Count, Recount, and Fuzzy Math

January 9, 2001

Commentary
Philip J. Davis

Breathes there the publication with soul so dead that it hasn't run an article on the tragicomedy---or perhaps the farce---known as USA Election 2000?

The recent turmoil involved counting, recounting, butterfly ballots, the very rules as to which ballots were to be counted, legal challenges, decisions, and further appeals. The nation desperately looked for an "exit strategy," and the proposed exit strategies themselves came under litigation. The tightness of the race reminded me of the incredible "butterfly phenomenon" of chaos theory. Here we have experienced the phenomenon. A butterfly flapped its wings in Florida, and the whole country was affected. All these events reopened for me philosophic thoughts about what I've for a long time called "fidelity in mathematical discourse."

The controversy was about applied mathematics: simple counting-the place where mathematics was born. At the dawn of mathematics, notches were cut in a stick. This was followed by special symbols, which, in turn, led to arithmetic rules. Counting was a physical act done by humans. It became clear early on that when the objects to be counted were too numerous, say 2000 or 3000 jelly beans, the physical process could not be carried out with anything like the absolute fidelity required by the Platonic vision of mathematics. This asserts that there is an answer and only one answer. In the case of Election 2000, we were asked to count to one hundred million or beyond. From start to finish, thousands and thousands of people and machines were involved in the process.

Successive counts (often made by different people) may yield different results. This is called fuzzy math. (I'm using the term in the sense of processes involving mathematics that yield a number of answers when a single answer is required.) There is a common rule of thumb for defuzzing: Do it over again until two successive counts yield identical results. Then exit and adopt. This is the rule used by the old-time grocer who had a pencil behind his ear and moistened it on the tip of his tongue. He added the column of prices first going down, then going up. This is not unlike the exit strategy for computations in numerical analysis: Do it once, do it twice, or do it until the difference between successive computations is less than epsilon. (Of course, numerical analysts can then argue about epsilon.)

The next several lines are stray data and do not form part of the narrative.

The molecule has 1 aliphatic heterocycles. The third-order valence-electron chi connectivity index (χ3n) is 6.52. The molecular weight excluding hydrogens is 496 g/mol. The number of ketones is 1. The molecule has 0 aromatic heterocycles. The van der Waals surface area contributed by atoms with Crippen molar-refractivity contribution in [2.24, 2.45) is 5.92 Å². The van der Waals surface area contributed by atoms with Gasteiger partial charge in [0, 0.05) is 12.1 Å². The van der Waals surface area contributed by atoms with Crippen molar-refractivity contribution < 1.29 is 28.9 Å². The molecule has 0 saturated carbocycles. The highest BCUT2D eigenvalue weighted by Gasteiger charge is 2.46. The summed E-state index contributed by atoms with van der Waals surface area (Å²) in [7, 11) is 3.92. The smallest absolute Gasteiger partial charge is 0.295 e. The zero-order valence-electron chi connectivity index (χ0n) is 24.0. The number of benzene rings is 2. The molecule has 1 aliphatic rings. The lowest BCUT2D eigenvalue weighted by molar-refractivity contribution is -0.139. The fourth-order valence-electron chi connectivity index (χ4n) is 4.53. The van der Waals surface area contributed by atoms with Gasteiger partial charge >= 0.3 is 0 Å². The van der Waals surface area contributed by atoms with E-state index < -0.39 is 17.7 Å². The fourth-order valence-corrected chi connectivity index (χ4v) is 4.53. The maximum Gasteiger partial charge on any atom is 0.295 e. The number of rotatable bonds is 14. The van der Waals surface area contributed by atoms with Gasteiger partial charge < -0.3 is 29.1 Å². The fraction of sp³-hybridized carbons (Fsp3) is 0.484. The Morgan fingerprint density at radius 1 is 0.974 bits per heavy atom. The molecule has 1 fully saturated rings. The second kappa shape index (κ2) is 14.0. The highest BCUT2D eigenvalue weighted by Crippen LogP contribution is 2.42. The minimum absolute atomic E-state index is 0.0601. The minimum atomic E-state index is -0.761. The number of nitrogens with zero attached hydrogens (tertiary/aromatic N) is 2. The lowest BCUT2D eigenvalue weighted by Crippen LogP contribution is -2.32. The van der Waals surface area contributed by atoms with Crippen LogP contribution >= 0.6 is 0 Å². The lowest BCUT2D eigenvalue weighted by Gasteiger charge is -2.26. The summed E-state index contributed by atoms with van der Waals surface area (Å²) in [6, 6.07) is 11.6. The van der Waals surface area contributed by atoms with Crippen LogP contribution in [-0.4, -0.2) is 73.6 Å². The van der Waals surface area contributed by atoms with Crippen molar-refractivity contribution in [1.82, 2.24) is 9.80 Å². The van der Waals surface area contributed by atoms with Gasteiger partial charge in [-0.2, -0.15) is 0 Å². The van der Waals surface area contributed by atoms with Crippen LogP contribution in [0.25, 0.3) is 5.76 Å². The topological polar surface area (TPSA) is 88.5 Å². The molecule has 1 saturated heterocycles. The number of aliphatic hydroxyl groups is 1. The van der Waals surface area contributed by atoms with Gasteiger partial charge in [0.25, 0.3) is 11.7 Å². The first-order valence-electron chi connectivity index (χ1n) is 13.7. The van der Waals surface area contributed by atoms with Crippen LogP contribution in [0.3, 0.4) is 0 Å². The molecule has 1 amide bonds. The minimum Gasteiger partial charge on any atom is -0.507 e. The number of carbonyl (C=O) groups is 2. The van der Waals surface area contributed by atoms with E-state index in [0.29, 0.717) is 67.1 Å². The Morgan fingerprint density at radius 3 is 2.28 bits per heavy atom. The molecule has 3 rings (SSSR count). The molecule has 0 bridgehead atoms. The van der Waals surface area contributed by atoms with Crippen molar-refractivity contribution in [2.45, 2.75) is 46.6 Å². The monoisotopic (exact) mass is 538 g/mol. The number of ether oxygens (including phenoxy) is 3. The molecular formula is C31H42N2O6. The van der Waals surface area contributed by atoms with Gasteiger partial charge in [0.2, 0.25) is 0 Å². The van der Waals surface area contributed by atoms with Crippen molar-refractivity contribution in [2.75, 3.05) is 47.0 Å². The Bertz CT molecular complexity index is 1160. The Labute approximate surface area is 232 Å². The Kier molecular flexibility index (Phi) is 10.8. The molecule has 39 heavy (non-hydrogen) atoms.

We conceptualize idealized sets of objects and work with their symbolic surrogates. We've done it with tally sticks, with pencil and paper. We now use computing machinery to tally and to reckon. Zillions of such operations are carried out and accepted every day; but when push comes to shove with respect to some critical economic, social, or political question, some may cry: "Do it by hand. Hand tallies are more correct."

This may be true. The computer may have been programmed erroneously, or it may have malfunctioned. How does one check the programming or the physical operation of the computer? By doing the calculation over again. And it would be still better if it were done independently and on a different computer. For increased fidelity in a complex mathematical problem, check the output in a case in which you happen to know a "closed form answer."

Thus, counting, the simplest, the most fundamental operation in mathematics, is largely a human impossibility when the numbers are sufficiently large. The simplest idea in the entire corpus of abstract mathematics relates to the intuitive mathematics of the real world in an exceedingly complex way. The value of a large corporation is not determined by counting, among other things, the number of light bulbs in its factories and offices. Standardized accounting procedures are used to arrive at a number. Different procedures may yield different values, and the value accepted in the commercial world may depend on competitive and other considerations. For instance, shall the company pension fund be listed as an asset? Accountants disagree. Released numbers are often targeted for certain audiences and "massaged" to that end. A corporation may release several balance sheets.